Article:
“Students see new, successful companies run by young creatives whose passion propelled them to success faster than climbing the traditional corporate ladder,” said Rainwater. “Not only is this inspiring more people to do the same, but it’s encouraging a whole new type of student to head back to school looking for resume-building experience that can jump-start job prospects right out of the program.”

Shaping a New Culture of Entrepreneurs
Today’s college student is different than past generations. In fact, according to the National Center for Education Statistics, nearly 75 percent of undergraduate students today could be considered “non-traditional.” They are often busy, working adults that have to balance the demands of school, work and family life.

Several non-traditional students need colleges that can fit into their busy schedules of work and family responsibilities. Moreover, many are coming back to school because they want to advance their current career or move to a new field quickly. Non-traditional students want their degree to speak for itself, demonstrating their capabilities and value.

That’s why Rainwater puts hands-on learning at the center of her curriculum.

“In my Senior Projects course, I challenge my students to explore their own neighborhoods, develop business plans for local companies and even kick-start businesses of their own,” she said. “It’s always rewarding to see their eyes light up when they first come up with a viable idea, or see the impact they’ve made in their communities.”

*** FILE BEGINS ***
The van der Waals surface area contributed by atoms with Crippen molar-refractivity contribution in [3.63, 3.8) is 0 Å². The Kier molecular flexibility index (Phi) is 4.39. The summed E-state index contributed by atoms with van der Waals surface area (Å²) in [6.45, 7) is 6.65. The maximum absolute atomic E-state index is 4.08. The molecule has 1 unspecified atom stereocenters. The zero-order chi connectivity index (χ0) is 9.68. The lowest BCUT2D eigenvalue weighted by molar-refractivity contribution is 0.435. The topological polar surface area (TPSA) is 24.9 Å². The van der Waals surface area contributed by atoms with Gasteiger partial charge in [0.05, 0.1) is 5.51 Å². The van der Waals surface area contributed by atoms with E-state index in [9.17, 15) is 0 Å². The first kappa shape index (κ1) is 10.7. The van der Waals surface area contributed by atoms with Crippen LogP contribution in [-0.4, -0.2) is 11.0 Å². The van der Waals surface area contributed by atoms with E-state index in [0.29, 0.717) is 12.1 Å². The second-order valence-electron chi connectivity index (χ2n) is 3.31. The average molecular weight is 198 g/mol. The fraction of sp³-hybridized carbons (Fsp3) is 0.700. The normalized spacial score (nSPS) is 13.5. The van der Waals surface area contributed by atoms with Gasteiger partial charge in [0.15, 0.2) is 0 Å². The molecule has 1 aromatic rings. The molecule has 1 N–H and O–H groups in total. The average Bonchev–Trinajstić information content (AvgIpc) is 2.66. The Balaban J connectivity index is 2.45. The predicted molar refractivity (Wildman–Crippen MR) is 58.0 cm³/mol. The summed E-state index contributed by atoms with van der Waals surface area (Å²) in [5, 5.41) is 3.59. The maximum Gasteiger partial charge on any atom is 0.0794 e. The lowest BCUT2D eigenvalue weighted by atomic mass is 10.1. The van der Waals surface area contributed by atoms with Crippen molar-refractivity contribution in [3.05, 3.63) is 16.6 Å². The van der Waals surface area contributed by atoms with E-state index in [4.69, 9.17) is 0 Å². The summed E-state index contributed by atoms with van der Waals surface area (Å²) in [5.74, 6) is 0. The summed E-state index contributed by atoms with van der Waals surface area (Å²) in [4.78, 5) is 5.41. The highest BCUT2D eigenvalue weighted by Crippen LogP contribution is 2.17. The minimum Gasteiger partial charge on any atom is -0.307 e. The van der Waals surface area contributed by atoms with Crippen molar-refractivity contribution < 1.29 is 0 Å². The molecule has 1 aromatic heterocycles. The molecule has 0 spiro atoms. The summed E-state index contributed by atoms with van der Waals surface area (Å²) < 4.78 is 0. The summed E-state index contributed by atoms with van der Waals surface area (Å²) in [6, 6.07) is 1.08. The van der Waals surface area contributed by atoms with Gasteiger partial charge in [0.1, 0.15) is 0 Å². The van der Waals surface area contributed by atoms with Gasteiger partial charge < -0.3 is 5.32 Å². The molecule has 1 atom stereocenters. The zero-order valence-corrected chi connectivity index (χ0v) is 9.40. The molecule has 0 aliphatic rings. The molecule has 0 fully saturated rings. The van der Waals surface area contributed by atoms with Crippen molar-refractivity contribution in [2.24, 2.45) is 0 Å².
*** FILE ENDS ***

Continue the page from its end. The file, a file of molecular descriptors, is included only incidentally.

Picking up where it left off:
The approach has given students real-life experience and has encouraged collaboration with local organizations. Online grocery store Relay Foods enlisted the help of Rainwater’s students to revamp their salsa canning and distribution plan. As a result, the students were able to help the grocer increase brand awareness and customer appeal for their signature salsa. Another student turned her passion for making premium homemade soap into a business, eventually turning the side job into an online boutique.

The Benefits of Breakthrough for Rising Innovators
Outside the classroom, Rainwater is the president of the Small Business Advisory Firm, a network focused on meeting the educational, networking and program-specific requirements to compete in the federal and private-sector contracting environment.

“In the past, people had to go through an extensive process to start their own businesses,” said Rainwater. “Today, technology has removed many of the barriers that used to stand between big thinkers and entrepreneurship.”

Rainwater considers immersive learning an imperative tool for business students’ professional development. She believes that it not only fosters creative thinking and entrepreneurial spirit, but also creates a safe environment for students to build tangible skills that can be immediately implemented in the workplace – across a variety of roles and practices.

To help today’s students learn more about starting a new business, DeVry University offers a small business management and entrepreneurship degree specialization within its College of Business & Management. At the graduate level, its Keller Graduate School of Management offers an entrepreneurship concentration within its MBA program.

“Right now, U.S. startup activity is rising for the first time in five years, showing entrepreneurs are the most hopeful they have been in several years,” said Rainwater. “And the beauty of these entrepreneurship programs is they not only teach students how to grow businesses, but they arm them with skills to succeed when they hit obstacles along the way – setting them up for long-term success.”

Written by Tyrone Turner

April 20, 2016 at 9:45 pm

Never Vulnerable Again!